Does sonographic needle guidance affect the clinical outcome of intraarticular injections?

Wilmer L Sibbitt, Andres Peisajovich, Adrian A Michael, Kye S Park, Randy R Sibbitt, Philip A Band, Arthur D Bankhurst
Journal of Rheumatology 2009, 36 (9): 1892-902

OBJECTIVE: This randomized controlled study addressed whether sonographic needle guidance affected clinical outcomes of intraarticular (IA) joint injections.

METHODS: In total, 148 painful joints were randomized to IA triamcinolone acetonide injection by conventional palpation-guided anatomic injection or sonographic image-guided injection enhanced with a one-handed control syringe (the reciprocating device). A one-needle, 2-syringe technique was used, where the first syringe was used to introduce the needle, aspirate any effusion, and anesthetize and dilate the IA space with lidocaine. After IA placement and synovial space dilation were confirmed, a syringe exchange was performed, and corticosteroid was injected with the second syringe through the indwelling IA needle. Baseline pain, procedural pain, pain at outcome (2 weeks), and changes in pain scores were measured with a 0-10 cm visual analog pain scale (VAS).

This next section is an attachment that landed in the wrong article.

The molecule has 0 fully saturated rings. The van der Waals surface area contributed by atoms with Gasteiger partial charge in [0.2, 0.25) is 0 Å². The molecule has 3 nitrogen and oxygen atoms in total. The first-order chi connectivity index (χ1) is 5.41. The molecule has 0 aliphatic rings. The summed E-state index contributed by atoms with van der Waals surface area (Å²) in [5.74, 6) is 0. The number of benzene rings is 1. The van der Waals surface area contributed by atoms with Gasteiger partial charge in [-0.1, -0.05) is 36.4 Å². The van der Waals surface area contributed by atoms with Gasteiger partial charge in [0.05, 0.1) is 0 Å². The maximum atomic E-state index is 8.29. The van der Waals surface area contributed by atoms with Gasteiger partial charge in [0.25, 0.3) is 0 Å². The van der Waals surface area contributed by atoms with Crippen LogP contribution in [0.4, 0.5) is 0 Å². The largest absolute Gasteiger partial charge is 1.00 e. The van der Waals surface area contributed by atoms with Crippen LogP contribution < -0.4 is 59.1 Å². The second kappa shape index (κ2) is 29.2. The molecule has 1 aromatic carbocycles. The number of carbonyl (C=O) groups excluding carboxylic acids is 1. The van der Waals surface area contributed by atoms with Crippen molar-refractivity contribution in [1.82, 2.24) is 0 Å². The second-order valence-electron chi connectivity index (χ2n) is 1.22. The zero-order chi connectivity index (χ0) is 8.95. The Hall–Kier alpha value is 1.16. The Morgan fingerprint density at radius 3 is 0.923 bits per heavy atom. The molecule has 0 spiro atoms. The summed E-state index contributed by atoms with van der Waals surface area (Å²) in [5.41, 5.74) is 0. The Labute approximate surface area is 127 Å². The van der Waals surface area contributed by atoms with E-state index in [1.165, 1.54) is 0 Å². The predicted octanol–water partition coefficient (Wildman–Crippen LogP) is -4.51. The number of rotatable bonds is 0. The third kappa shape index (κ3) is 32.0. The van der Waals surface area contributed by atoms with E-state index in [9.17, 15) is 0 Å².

RESULTS: Relative to conventional palpation-guided methods, sonographic guidance resulted in 43.0% reduction in procedural pain (p < 0.001), 58.5% reduction in absolute pain scores at the 2 week outcome (p < 0.001), 75% reduction in significant pain (VAS pain score > or = 5 cm; p < 0.001), 25.6% increase in the responder rate (reduction in VAS score > or = 50% from baseline; p < 0.01), and 62.0% reduction in the nonresponder rate (reduction in VAS score < 50% from baseline; p < 0.01). Sonography also increased detection of effusion by 200% and volume of aspirated fluid by 337%.

CONCLUSION: Sonographic needle guidance significantly improves the performance and outcomes of outpatient IA injections in a clinically significant manner.

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